Nevin AladaË?g is of Turkish parentage but grew up in Germany, so it makes sense that her work is preoccupied with the differences between being and seeming, between who we are and how we present ourselves. At Arter, a series of alcoves were draped with approximately 10-foot lengths of artificial hair, acquired in uncut states from Chinese manufacturers. The hair in each alcove was arranged into one of several "hairdos," each titled Stage (2012) and resembling a parted theater curtain as much as Robert Morris's hanging felt works, which themselves often resemble flowing locks.
In 1967, Michael Fried criticized Minimalism for its theatricality, meaning its submissiveness to a viewer's perceptual interaction. AladaË?g functionalizes Morris's conceit, and willingly owns the trope as theater. Converted into art, the hair is shorn of its usual purpose. Each Stage suggests a portrait: the platinum pigtails, an Alpen Heidi; the turquoise bob, a Japanese vamp. A graying brunette, a henna-ed hippy and a braided goth girl are also part of the cast of characters. Strung between pillars, the curtains become decor. If you were to place one in a large apartment, it could serve as a fringed partition. Interaction (visitors could walk through the curtains onto the "stage") implies use value, which divests a work of its art aura. The effect of AladaË?g's installation spans an axis from the former to the latter. The dramatic shadows cast by the curtains onto the back wall of each alcove suggest a Platonic metaphor, in which each subsequent role assigned to the material is a projection from its previous incarnation: the sculptural curtains were hairdressing tools and could become elements of interior design. The installation sets up a perpetual oscillation between what we are and how we would like to appear. The void of the wall onto which the hair parts is where a face would be, but we are left to imagine it. Has the cultural sign-the haircut-by exploding in scale, overwhelmed the personality it qualifies, or is the wall a blank space provided, if only symbolically, for AladaË?g's performance of her repertory of pop-cultural stereotypes?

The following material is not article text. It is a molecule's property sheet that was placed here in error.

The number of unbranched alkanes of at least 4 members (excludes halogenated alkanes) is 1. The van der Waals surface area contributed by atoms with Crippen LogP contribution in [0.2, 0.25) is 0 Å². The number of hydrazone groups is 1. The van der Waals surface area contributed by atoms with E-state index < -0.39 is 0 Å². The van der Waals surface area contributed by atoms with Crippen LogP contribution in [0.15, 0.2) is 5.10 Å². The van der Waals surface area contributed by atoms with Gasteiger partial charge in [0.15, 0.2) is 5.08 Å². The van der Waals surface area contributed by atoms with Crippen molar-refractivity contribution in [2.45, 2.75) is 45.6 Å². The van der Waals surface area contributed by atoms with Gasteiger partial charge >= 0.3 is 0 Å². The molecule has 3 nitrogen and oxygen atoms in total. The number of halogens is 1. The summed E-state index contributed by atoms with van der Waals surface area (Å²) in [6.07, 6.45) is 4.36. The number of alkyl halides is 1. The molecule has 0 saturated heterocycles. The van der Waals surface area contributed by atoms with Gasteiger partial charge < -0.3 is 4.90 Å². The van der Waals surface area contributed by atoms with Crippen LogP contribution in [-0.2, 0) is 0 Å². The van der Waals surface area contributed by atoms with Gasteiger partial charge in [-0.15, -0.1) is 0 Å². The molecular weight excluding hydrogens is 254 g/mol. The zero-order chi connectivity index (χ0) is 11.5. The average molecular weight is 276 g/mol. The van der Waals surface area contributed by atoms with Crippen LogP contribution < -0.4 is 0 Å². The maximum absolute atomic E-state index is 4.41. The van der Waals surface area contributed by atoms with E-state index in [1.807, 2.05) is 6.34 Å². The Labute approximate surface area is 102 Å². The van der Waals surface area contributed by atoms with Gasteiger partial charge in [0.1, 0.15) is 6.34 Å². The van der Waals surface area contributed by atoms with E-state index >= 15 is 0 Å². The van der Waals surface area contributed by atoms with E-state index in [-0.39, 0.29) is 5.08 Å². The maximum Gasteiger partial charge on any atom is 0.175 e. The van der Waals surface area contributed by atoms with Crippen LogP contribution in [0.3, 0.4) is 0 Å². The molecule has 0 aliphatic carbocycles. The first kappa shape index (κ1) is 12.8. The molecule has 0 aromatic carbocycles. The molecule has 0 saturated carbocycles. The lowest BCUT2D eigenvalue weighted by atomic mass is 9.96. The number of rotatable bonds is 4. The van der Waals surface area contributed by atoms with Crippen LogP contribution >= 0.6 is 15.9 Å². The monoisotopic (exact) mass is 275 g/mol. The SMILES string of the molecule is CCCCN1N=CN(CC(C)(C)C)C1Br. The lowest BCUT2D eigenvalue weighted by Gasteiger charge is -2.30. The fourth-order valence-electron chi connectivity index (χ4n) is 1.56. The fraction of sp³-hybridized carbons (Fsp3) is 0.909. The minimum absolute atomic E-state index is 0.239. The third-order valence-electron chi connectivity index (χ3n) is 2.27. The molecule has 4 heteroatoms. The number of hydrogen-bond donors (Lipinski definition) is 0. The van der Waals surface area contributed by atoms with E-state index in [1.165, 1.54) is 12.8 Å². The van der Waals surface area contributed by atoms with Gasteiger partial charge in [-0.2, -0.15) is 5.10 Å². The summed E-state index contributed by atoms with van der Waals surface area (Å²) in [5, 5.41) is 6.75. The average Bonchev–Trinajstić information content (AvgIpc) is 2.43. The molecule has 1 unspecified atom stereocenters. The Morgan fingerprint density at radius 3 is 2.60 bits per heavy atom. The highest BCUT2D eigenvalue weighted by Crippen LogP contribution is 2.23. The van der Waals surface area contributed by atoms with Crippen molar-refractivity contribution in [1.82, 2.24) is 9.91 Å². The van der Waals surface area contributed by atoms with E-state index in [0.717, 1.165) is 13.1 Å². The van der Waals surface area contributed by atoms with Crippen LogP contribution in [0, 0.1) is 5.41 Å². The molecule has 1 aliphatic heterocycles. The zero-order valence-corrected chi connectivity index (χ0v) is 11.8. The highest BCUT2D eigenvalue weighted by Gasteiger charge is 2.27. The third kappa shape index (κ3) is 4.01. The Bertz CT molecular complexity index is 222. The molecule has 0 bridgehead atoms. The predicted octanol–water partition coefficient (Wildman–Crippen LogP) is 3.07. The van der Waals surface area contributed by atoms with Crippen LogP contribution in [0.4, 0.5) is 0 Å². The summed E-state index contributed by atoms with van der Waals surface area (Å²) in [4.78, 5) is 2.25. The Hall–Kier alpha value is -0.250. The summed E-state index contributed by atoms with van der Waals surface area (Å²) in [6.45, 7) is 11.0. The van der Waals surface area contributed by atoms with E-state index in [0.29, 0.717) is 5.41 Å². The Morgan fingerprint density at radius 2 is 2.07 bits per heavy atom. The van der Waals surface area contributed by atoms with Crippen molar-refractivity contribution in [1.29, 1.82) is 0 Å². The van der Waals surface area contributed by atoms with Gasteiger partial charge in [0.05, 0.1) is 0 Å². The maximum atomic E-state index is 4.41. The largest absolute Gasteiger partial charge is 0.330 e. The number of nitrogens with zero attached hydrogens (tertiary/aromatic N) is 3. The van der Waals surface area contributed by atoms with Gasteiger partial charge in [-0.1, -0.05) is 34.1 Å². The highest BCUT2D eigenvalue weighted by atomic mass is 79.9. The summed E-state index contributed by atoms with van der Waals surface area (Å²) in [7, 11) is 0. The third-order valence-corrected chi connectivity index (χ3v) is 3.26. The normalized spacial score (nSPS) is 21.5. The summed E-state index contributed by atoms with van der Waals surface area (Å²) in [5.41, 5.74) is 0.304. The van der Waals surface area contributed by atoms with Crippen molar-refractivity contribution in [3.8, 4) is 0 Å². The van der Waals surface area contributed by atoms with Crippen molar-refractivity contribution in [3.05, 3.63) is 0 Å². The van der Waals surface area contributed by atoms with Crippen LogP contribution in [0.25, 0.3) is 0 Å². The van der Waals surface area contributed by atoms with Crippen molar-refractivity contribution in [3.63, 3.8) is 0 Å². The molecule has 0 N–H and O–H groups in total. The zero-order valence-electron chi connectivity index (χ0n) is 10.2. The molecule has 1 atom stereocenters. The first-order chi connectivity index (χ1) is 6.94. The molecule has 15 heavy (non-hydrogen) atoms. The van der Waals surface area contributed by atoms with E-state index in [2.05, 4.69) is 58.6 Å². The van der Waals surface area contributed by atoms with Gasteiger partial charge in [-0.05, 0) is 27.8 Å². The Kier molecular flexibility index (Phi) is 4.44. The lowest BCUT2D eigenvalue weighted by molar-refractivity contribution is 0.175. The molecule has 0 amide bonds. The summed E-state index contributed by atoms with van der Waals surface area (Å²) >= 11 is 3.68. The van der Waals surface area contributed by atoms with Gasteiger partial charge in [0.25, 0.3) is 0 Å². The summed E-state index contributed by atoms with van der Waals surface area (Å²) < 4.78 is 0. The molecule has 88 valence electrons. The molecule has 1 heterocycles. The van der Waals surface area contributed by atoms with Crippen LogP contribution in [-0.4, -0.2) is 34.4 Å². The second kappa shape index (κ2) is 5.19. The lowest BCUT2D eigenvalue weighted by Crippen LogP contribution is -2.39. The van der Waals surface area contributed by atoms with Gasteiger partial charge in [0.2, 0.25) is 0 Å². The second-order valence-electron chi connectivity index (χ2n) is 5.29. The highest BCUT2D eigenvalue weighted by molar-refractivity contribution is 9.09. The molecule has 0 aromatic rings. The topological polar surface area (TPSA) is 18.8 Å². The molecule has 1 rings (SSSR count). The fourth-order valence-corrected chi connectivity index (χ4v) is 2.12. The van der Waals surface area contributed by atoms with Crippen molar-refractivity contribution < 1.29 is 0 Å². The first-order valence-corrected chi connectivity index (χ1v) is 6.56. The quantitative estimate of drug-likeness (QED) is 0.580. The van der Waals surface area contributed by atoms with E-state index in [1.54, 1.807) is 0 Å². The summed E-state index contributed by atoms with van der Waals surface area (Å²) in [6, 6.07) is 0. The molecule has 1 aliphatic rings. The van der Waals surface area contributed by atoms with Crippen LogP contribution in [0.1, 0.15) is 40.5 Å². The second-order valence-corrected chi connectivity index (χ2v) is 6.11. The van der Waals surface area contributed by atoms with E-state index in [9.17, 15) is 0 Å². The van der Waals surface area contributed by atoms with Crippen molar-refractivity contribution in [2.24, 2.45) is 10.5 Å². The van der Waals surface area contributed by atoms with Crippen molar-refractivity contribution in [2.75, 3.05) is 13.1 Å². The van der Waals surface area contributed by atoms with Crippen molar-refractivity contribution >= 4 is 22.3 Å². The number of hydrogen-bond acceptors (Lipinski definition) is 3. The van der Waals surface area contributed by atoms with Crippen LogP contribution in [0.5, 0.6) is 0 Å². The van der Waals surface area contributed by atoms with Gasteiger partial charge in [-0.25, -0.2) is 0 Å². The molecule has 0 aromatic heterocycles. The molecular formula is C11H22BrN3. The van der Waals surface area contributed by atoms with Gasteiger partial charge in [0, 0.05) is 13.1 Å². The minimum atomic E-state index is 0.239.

At Rampa, hair became wire. Columns were hung with decoratively knotted steel threads, resembling traditional macramé (Macramé I, II, III, 2012)-a textile in which plant pots, for example, can be hung. As it cascaded, the wire unraveled chaotically, relinquishing the image and disabling the function. And yet the artist has based the pattern itself on the microscopic structure of the wire, so the appearance of purpose proves to be merely a guise for self-reflexivity. Hung along the main wall, 84 glazed, pastel-colored ceramics showed the imprint of various body parts (Leaning Wall, 2012). In pinks, sky blues and primrose yellows, the ceramics were interactive lures, inviting us to see if our fists or knees would correspond to the trace left by the model. The mimetic configurations of the ceramics suggested the attempt to assume an identity-to become the person one would like to be-as their gleaming surfaces signaled the artificiality of such strivings. At the show's opening, performers emerged from the crowd and began dancing to inaudible music, eliding the distinction between viewer and artwork. And indeed, it seems that some in the opening crowd were soon dancing along.
Photo: View of Nevin AladaË?g’s exhibition “Stage,” 2012; at Arter.